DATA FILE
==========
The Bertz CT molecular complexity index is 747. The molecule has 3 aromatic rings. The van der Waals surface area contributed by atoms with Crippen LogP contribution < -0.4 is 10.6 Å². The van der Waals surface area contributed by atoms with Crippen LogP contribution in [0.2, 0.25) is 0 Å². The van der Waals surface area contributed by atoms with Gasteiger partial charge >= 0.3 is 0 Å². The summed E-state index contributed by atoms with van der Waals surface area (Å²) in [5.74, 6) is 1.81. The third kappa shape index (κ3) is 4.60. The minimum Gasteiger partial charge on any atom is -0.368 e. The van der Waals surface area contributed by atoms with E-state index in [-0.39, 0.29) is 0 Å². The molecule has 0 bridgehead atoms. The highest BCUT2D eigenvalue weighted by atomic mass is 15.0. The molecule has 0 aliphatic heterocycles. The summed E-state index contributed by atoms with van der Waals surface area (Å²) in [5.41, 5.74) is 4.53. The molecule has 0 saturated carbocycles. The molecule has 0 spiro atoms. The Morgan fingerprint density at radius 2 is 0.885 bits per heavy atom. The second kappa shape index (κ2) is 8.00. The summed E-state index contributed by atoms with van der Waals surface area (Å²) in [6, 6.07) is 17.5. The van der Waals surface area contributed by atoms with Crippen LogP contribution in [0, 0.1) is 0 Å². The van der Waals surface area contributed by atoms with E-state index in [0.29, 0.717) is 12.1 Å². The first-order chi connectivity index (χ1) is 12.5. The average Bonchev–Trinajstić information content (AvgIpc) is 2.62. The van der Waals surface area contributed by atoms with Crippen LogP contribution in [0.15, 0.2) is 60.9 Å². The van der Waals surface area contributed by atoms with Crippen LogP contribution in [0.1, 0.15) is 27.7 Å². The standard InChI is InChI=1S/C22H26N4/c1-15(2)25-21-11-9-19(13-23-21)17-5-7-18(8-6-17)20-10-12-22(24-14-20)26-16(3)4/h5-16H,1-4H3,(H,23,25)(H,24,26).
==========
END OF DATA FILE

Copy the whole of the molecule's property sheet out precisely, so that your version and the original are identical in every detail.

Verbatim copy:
The Bertz CT molecular complexity index is 747. The molecule has 3 aromatic rings. The van der Waals surface area contributed by atoms with Crippen LogP contribution < -0.4 is 10.6 Å². The van der Waals surface area contributed by atoms with Crippen LogP contribution in [0.2, 0.25) is 0 Å². The van der Waals surface area contributed by atoms with Gasteiger partial charge >= 0.3 is 0 Å². The summed E-state index contributed by atoms with van der Waals surface area (Å²) in [5.74, 6) is 1.81. The third kappa shape index (κ3) is 4.60. The minimum Gasteiger partial charge on any atom is -0.368 e. The van der Waals surface area contributed by atoms with E-state index in [-0.39, 0.29) is 0 Å². The molecule has 0 bridgehead atoms. The highest BCUT2D eigenvalue weighted by atomic mass is 15.0. The molecule has 0 aliphatic heterocycles. The summed E-state index contributed by atoms with van der Waals surface area (Å²) in [5.41, 5.74) is 4.53. The molecule has 0 saturated carbocycles. The molecule has 0 spiro atoms. The Morgan fingerprint density at radius 2 is 0.885 bits per heavy atom. The second kappa shape index (κ2) is 8.00. The summed E-state index contributed by atoms with van der Waals surface area (Å²) in [6, 6.07) is 17.5. The van der Waals surface area contributed by atoms with Crippen LogP contribution in [0, 0.1) is 0 Å². The van der Waals surface area contributed by atoms with E-state index in [0.29, 0.717) is 12.1 Å². The first-order chi connectivity index (χ1) is 12.5. The average Bonchev–Trinajstić information content (AvgIpc) is 2.62. The van der Waals surface area contributed by atoms with Crippen LogP contribution in [0.15, 0.2) is 60.9 Å². The van der Waals surface area contributed by atoms with Crippen LogP contribution in [0.1, 0.15) is 27.7 Å². The standard InChI is InChI=1S/C22H26N4/c1-15(2)25-21-11-9-19(13-23-21)17-5-7-18(8-6-17)20-10-12-22(24-14-20)26-16(3)4/h5-16H,1-4H3,(H,23,25)(H,24,26).